Opinion: 'Singling out diesels is a facile solution to a complex problem'

Traffic Jam

Sometimes, what’s good for the environment is bad for people liking the government

This week, we discuss the Government’s rather bonkers response to dieselgate and why motorists want better public transport

I suppose we should talk diesel, what with the budget and everything, which has cleared up, what, exactly? Not a lot, I think. If I understand correctly, there’ll be a tax hike on diesel cars that don’t meet an emissions standard that doesn’t exist yet. Clear? Right.

It’s because, I think, we must be seen to do something, even though the truth of it is that government can’t do too much because, sometimes, what’s good for the environment is bad for people liking them.

They incentivised us to buy diesels to lower carbon dioxide emissions – that one probably hasn’t gone away, either, by the way – so they can’t just charge us a fortune now for doing what we were told then. I mean, it might be better for the planet and all, but it’s also a sure-fire way to rubbish the economy and find you’re an ex-politician in need of a job. And there are only so many available spaces on Strictly Come Dancing.

So the idea is to gently ease those who thought they were doing the right thing in the first place into doing something else. Except that it won’t work because it’s discouraging people from buying new, fairly clean diesels instead and reducing the values of, and demand for, older diesels, making getting out of one financially unviable.

And all without, probably, making much actual difference to the air we breathe – except that we’re now breathing it with even unhealthier levels of exasperation.

I suppose we’ll see, but poor urban air quality consists of such a hotchpotch of emissions – from private cars, public transport, light and heavy goods vehicles, brake discs, ports, wood burners and more – that it’ll take years to see how much removing one source matters. And because we keep buying stuff and diesel is currently the only way to transport it, and because the amount of stuff we buy seems to be some kind of measure of national success and happiness, and because it keeps people in work and tax money rolling in, nobody wants to stop that, either. It’s all bonkers, this, isn’t it?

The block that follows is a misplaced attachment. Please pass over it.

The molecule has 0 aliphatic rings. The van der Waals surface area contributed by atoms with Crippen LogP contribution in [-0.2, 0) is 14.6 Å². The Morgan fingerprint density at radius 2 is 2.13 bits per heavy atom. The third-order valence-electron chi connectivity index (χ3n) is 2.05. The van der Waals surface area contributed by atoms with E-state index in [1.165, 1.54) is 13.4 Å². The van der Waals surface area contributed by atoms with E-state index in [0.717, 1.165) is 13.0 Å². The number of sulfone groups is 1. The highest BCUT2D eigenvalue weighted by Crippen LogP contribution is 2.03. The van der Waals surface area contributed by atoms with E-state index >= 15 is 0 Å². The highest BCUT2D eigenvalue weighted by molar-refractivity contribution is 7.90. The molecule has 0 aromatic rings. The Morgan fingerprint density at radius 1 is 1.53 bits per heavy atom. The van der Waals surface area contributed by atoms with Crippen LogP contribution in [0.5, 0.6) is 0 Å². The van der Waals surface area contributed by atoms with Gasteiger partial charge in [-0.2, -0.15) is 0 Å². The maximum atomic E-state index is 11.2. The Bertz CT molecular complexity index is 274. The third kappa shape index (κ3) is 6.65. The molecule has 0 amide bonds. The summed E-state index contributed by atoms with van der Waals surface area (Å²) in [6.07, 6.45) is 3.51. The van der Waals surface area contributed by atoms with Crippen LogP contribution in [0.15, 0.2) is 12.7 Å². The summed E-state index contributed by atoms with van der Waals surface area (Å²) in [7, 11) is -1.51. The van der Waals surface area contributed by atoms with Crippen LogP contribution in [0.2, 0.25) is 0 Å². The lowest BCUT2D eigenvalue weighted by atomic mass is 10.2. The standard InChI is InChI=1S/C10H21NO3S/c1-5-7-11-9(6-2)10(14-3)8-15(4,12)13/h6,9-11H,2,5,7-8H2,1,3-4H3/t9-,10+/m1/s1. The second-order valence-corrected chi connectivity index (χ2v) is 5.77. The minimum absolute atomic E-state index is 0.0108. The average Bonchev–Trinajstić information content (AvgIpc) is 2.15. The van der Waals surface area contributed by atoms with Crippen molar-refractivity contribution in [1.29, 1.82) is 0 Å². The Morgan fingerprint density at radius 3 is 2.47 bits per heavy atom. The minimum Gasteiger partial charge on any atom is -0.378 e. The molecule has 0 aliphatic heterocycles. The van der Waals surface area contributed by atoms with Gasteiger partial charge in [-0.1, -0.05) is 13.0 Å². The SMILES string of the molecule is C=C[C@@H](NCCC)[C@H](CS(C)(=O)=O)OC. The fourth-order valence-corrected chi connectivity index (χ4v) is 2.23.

The fundamental issues, though, go deeper again. We force people to live in urban areas because we don’t build enough houses anywhere else, then find it surprising that the traffic is bad. There are about eight million more of us living in the UK than there were 20 years ago – about half because we’re living longer and the other half because it’s quite a nice place – but housing and infrastructure hasn’t kept pace with the increase. There are loads of places with great air quality. If we all spread out a bit, surely that would help more than a few quid extra tax?

Some say that we should improve public transport and use that instead. It’s a noble idea, but why do most of us really want better public transport? Quite. So the roads are freer to make life easier for us when to drive places, because we’ll have things to carry – child seats, sporting equipment, shopping, a heavy cold, Test Match Special or a bad mood – that we can’t bear to share with other people.

So here we are. Different day, same problems. It’s no good the car industry complaining, of course. You had your chance on that score, but fiddling the numbers ruined it for everyone. Well done. And thanks.



Source: Autocar Online

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